Tax Write-Offs: How They Work With Your Home Business

A home business offers plenty of tax write-offs that you wouldn’t get in any other location. But the home business environment also harbors some tax minefields.

You shouldn’t decide whether to base your business in your home or outside of it primarily on the tax advantages. But if you’ve made a commitment to start or grow your company from your living quarters — even if only for the short term — you’ll be happy to learn that a home business will give you tax write-offs you wouldn’t enjoy otherwise.

Here’s advice about home business tax write-offs, and about other things you should do to maximize your tax situation while running your company from home.

Taking the home-office deduction

This is the big kahuna of decisions when it comes to home-based business tax write-offs. Even tax-accounting experts don’t agree on whether you should put in for it.

The deduction is for depreciation and operating costs for maintaining an office, workshop or other business site in the home. Figure out the square footage of that space and divide it by the home’s total livable space. You can typically deduct not only the business’s share of depreciation but also a share of your home’s overall utility costs.

Tax expert Eva Rosenberg suggests maximizing this deduction by figuring out what your utility bill would be if you didn’t work at home, rather than just deducting the percentage of utility expenses to match the percentage of physical space occupied by the office. The former deduction will be a lot higher, she says, because you might not be running the furnace at all, for example, if you worked outside your home.

But you’ve got to make absolutely sure that the space is solely dedicated to your business, or it doesn’t qualify for the deduction. “Even if you’ve just got a closet where you stuff your winter clothes, and it’s in the office that you’re wanting to deduct, you can’t do it,” says Felecia Dixson, a partner and CPA with Alfermann Gray & Co., in Rolla, Mo. “The IRS is very specific that the space you write off must be exclusively for business use.”

Another reason that some home business owners refrain from taking the deduction is that, if you’ve physically improved your home, you must subtract from the home’s new tax basis the amount of home-improvement cost that is proportional to the space that you claimed in the home-office deduction – get it?

“If you’ve never claimed the deduction, you can exempt the entire capital gain when you sell your house, and you’re in a completely ‘white’ area,” says Mark Amtower, owner of a business-to-government marketing company that he has operated for two decades out of his home in Highland, Md. “If you’ve claimed the home-office deduction, you’re in a gray area on this when you sell your house.”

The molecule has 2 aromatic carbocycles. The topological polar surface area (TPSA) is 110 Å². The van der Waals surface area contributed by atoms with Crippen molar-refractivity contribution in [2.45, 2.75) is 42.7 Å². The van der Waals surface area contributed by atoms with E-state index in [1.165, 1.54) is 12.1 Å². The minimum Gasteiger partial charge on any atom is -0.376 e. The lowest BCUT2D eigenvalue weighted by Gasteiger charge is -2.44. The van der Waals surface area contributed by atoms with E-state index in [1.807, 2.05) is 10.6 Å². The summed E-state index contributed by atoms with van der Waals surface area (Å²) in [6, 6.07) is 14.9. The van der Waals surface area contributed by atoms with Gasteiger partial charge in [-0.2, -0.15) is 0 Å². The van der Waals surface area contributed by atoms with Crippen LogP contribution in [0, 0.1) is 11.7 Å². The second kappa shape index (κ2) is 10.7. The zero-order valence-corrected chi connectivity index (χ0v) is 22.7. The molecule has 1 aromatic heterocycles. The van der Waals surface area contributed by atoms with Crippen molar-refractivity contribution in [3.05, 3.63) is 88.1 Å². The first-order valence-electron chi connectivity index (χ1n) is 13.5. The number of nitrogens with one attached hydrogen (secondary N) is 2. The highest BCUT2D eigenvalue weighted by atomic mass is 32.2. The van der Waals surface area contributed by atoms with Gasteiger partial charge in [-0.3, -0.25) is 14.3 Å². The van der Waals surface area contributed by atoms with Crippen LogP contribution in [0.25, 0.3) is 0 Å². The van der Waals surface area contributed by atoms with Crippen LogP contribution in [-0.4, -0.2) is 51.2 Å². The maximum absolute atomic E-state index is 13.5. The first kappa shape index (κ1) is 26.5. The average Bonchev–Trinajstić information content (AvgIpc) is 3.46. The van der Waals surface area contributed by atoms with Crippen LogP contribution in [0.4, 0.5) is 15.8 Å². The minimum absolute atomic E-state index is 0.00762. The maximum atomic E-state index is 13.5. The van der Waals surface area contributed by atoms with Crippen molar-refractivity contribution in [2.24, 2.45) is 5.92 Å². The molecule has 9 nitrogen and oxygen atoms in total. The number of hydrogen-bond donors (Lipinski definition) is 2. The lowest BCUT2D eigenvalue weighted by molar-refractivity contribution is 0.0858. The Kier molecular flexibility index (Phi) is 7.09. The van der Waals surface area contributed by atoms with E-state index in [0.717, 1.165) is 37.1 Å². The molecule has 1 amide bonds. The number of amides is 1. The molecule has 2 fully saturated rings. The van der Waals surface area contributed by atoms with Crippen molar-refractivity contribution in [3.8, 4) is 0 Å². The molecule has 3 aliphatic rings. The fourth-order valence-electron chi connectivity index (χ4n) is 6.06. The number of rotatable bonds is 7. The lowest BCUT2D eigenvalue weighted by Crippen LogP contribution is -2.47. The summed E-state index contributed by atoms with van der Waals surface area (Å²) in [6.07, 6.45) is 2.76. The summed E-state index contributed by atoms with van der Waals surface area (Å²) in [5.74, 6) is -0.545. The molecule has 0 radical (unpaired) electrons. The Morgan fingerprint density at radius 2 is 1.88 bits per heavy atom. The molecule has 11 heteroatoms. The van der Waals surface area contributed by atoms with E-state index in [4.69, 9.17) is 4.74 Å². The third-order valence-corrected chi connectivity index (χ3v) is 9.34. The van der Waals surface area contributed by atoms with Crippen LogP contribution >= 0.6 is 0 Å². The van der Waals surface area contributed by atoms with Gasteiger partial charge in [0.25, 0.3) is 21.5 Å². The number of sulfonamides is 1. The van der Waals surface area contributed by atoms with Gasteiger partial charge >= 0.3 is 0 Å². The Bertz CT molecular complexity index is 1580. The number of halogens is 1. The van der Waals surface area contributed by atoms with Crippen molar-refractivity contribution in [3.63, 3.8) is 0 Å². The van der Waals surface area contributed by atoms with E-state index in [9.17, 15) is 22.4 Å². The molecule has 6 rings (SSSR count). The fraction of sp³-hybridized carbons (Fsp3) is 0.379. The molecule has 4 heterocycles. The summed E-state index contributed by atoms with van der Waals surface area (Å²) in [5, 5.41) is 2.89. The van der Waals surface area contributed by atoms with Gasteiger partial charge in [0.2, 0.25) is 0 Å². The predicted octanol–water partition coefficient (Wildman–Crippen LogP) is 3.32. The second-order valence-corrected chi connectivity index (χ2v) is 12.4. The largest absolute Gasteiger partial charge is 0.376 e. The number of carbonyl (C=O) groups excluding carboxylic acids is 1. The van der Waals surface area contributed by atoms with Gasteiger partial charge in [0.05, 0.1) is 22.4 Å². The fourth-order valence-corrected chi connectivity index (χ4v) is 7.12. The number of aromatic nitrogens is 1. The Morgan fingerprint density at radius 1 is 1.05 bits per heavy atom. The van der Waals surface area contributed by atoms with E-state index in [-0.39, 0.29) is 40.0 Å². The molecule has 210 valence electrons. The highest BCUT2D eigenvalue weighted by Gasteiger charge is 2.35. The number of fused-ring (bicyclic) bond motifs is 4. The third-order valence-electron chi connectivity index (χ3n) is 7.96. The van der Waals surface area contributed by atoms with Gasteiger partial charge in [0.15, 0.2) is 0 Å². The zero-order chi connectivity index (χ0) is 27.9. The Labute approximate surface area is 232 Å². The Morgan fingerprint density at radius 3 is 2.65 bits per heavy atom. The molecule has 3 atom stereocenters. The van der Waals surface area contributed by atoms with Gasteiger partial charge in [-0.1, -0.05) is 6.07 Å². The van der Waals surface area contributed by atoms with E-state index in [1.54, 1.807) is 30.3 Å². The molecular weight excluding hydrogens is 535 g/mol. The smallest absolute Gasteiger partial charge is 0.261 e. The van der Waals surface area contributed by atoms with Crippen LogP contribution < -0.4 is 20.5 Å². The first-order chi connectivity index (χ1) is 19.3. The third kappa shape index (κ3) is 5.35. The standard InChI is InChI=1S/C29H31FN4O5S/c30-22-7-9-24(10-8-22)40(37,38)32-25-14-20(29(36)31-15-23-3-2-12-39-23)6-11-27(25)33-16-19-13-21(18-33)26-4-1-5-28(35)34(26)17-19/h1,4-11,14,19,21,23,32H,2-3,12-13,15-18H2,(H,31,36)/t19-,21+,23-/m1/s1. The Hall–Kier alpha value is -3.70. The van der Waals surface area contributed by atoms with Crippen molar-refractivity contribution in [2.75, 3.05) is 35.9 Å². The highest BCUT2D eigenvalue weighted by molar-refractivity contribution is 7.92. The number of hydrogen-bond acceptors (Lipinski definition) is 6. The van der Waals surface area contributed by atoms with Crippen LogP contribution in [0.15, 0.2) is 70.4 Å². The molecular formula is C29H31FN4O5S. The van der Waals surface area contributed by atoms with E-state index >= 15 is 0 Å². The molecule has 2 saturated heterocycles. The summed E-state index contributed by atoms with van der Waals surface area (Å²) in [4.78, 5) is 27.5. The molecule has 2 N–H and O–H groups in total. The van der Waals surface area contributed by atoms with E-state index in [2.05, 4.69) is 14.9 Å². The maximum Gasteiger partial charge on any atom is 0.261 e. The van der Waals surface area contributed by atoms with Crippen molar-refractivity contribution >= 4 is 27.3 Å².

Perhaps the biggest reason for steering clear is that the presence of a Form 8829 in a tax return, used to calculate the deduction, is widely considered a red flag for IRS auditors because many home-office owners abuse the provision.

Maximizing expense deductibility

You might be surprised how much of your day-to-day expenditures are deductible as business expenses, especially in the early going as you’re setting up your company and shelling out hundreds and perhaps thousands of dollars to outfit things. “You always underestimate what you spend in cash,” insists Rosenberg, who is based in Northridge, Calif.

On the other hand, a gigantic trap for home business owners is trying to deduct an entire expense as if it is attributable only to the business, when that just isn’t the case. For example, you may use your PC 12 hours a day for your company; but if your kids also use it in the evening to play video games, you should keep a log to detail the different uses, and you can deduct the percentage of time that you’re  using the equipment.

Planning errands with tax write-offs in mind

One way that IRS rules favor a home-based business is that you can deduct the expense of the first mile that you drive away from your house each day, whereas people who aren’t self-employed can’t deduct their commuting expenses. So take biggest advantage of this provision by stitching a business component into each trip even if you’re going to run some personal errands along the way.

“I have always had a post-office box and make sure that I fit as many stops along the way as I can when I go pick up my mail every day,” says Shel Horowitz, a Hadley, Mass.-based marketing consultant who has worked at home for a quarter-century.

Our Bottom Line

A home business offers plenty of lifestyle-related advantages, but it also benefits from some great potential tax write-offs.  Take the time to learn more about them and maximize your home-based business’s financial success.

As always, StartupNation highly recommends that you consult a professional tax accountant before taking any of these deductions or write-offs.  StartupNation is not licensed to provide tax advice, and cannot make tax recommendations for individual small business owners .

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